Syllabus

  • Week 1

    Cellular ageing

    • Welcome

      Introduction steps that explain the course setup and the FutureLearn platform.

    • Why do we study ageing? What is ageing?

      Why did research on ageing became so popular in the last decades? How do we define ageing and what are the main stages of human development? You will learn the answers on these and other questions in the following lecture.

    • Eukaryotic cell structure

      You will learn the main constituents of the eukaryotic cells and their role in cell functioning.

    • Introduction to mechanisms associated with cellular ageing

      In this activity we will introduce the molecular mechanisms which are currently believed to be associated with ageing

    • Glossary on Week 1

      This is the list of terms you have encountered in Week 1

    • Conclusion to Week 1

      Conclusion to Week 1

  • Week 2

    Chromosomes and ageing

    • Introduction to Week 2

      This week you will learn that baker’s yeast is a good model to study replicative ageing and telomere biology. After that you will also learn about aneuploidy. What is this and how it is related to ageing?

    • Using model organisms in ageing research

      This article addresses the need of using model systems and organisms in ageing research.

    • Mechanism of ageing in yeast - Replicative ageing

      Replicative ageing in yeast

    • Mechanism of ageing in yeast - Telomeres

      Michael Chang will tell you about his research on telomeres, using yeast as a model organism

    • Aneuploidy, cancer, and ageing

      In this activity you will learn about cell division and aneuploidy

    • Glossary on Week 1-2

      A list of terms you have encountered in Week 2, and in the previous week

    • Conclusion to Week 2

      Wrapping up Week 2 on telomere biology and replicative ageing studies in yeasts and aneuploidy and its link to ageing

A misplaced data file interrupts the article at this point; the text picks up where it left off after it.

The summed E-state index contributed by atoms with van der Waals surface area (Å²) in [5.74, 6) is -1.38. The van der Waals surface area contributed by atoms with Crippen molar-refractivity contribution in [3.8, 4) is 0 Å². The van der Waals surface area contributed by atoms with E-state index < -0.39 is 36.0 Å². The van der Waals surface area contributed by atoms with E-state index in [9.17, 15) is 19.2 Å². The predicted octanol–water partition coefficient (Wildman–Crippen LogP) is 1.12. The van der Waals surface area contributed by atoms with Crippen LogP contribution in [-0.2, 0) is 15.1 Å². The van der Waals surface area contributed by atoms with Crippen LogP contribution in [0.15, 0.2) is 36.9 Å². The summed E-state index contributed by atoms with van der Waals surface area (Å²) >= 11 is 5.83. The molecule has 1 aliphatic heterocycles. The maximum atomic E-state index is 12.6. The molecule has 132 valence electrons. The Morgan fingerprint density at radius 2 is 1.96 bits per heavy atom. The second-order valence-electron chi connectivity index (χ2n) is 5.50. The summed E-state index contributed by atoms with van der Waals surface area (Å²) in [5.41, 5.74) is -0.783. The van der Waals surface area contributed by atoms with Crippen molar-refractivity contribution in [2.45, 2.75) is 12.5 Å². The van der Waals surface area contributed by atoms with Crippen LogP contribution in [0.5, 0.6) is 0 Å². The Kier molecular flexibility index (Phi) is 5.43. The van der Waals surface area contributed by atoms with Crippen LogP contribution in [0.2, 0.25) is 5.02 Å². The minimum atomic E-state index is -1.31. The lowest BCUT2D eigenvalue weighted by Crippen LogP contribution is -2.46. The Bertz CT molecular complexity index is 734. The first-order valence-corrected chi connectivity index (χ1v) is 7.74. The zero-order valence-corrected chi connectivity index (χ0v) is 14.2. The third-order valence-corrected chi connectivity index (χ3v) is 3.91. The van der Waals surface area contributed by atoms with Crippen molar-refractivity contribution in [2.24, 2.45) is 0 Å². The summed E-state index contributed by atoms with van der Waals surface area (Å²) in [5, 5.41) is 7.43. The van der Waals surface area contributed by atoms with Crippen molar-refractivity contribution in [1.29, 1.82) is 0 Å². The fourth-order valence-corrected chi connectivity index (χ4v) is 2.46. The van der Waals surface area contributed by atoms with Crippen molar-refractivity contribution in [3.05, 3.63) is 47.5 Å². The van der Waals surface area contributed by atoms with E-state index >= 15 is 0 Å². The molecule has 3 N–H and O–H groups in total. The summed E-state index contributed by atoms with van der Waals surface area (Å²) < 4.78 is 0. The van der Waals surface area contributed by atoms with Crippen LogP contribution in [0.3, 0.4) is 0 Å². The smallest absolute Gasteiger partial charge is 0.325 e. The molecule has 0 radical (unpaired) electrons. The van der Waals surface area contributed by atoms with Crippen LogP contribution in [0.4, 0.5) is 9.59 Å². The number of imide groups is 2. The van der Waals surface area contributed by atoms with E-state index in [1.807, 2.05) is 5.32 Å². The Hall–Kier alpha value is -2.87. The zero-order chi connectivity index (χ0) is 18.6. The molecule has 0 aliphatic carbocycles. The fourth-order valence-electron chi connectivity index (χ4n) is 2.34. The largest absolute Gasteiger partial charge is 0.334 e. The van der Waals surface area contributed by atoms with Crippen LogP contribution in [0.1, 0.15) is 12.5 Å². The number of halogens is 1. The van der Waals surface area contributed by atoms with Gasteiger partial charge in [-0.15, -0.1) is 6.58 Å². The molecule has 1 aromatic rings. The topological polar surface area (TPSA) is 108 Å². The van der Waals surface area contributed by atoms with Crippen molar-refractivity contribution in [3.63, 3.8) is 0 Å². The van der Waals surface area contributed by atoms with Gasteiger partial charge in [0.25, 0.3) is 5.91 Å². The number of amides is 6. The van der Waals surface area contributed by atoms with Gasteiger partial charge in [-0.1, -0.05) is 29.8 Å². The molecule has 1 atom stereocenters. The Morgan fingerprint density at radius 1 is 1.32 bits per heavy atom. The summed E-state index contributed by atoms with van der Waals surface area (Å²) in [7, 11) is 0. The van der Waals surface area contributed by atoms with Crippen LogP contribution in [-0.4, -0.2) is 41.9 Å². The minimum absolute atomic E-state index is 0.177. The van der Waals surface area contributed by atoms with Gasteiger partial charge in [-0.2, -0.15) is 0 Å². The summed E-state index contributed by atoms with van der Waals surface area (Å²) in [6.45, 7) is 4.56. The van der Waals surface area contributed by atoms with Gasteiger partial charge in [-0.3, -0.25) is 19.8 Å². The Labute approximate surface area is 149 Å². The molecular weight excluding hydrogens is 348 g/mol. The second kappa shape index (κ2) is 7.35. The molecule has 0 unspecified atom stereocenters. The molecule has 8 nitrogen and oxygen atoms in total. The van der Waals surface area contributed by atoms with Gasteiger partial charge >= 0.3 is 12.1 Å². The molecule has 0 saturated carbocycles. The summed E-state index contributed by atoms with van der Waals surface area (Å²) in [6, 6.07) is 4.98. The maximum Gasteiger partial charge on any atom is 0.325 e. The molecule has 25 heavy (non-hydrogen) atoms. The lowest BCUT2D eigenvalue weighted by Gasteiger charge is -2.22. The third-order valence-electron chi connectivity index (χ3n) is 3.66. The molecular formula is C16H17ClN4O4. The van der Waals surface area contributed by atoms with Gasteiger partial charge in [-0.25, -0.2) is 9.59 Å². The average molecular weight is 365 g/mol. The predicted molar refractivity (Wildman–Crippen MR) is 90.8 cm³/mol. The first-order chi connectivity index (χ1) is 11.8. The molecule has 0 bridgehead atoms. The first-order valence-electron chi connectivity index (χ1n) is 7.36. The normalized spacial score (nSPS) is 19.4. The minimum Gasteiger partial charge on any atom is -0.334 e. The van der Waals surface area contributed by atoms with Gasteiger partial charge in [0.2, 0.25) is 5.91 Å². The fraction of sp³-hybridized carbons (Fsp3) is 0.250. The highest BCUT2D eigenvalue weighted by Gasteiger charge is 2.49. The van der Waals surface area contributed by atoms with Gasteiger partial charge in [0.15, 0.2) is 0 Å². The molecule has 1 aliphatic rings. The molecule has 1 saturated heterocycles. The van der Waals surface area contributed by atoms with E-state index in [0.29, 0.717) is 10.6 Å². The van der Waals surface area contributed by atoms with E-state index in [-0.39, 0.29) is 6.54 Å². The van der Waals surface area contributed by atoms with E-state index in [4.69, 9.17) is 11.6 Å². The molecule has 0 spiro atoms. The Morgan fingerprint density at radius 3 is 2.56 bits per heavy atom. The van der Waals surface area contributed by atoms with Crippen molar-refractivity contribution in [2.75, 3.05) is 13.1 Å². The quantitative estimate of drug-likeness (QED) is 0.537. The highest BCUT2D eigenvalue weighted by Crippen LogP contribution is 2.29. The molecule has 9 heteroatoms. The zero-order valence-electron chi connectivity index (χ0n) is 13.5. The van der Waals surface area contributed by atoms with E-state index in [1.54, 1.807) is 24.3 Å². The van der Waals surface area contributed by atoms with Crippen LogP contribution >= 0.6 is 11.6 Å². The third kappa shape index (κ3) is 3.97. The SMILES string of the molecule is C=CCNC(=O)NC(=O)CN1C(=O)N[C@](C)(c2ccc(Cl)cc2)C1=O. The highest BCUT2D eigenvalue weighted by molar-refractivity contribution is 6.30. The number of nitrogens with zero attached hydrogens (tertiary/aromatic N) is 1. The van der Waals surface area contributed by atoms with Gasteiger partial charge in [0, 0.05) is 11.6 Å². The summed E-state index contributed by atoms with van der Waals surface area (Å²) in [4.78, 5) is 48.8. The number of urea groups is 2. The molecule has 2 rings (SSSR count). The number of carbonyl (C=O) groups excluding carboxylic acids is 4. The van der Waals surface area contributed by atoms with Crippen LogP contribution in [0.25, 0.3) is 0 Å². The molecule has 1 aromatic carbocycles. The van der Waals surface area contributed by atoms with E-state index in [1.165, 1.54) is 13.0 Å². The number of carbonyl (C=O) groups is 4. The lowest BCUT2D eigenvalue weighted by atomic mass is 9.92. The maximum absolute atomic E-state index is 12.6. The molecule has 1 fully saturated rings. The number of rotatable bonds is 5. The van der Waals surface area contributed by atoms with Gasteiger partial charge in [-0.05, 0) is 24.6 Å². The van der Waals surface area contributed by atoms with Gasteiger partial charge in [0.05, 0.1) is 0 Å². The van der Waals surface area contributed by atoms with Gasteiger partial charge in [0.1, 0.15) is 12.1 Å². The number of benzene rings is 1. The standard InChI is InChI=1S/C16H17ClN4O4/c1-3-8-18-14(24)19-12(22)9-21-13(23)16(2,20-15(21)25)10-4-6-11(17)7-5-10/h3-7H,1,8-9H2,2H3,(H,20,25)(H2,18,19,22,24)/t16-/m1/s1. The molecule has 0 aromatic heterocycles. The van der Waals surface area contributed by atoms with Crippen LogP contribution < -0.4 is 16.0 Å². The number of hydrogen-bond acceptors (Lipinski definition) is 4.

• Week 3

    Genomic instability and epigenetics

    • Introduction to Week 3

      What other changes occur in the DNA of cells in time? What is epigenetics and how is it linked to ageing?

    • DNA damage and repair

      We will continue to study which changes occur in the genome with time how various genetic defects accumulate.

    • Telomeres, stem cells, and ageing

      You will learn about telomeres in human cells.

    • Epigenetics and ageing

      Epigenetics and ageing

    • Mid-course test

      As we are halfway through the course, this test checks your understanding of the activities of the first three weeks.

    • Glossary on Week 1-3

      This is the list of terms you have encountered in Week 3, and in the previous weeks

    • Conclusion to Week 3

      Wrapping up Week 3 on genomic instability and epigenetics

  • Week 4

    Stem cells in ageing and rejuvenation

    • Introduction to Week 4

      This week you will be introduced to very special cells: the stem cells and you will learn about an exciting DNA sequencing technique and the application of this technique in ageing studies.

    • Single cell sequencing

      Sequencing technique

    • Haematopoietic stem cells

      Haematopoietic stem cells and ageing.

    • Regeneration and rejuvenation

      Flatworm as a model to study rejuvenation and regeneration

    • Glossary on Week 1-4

      List of terms you have encountered in Week 4, and in the previous weeks

    • Conclusion to Week 4

      Wrapping up Week 4 on stem cells and Strand-seq technique

  • Week 5

    Health and disease during ageing - molecular aspects

    • Introduction to Week 5

      What do we know about neurodegenerative disorders? Do you know how we can prolong the lifespan of several organisms without interfering with their genes?

    • Decline and disease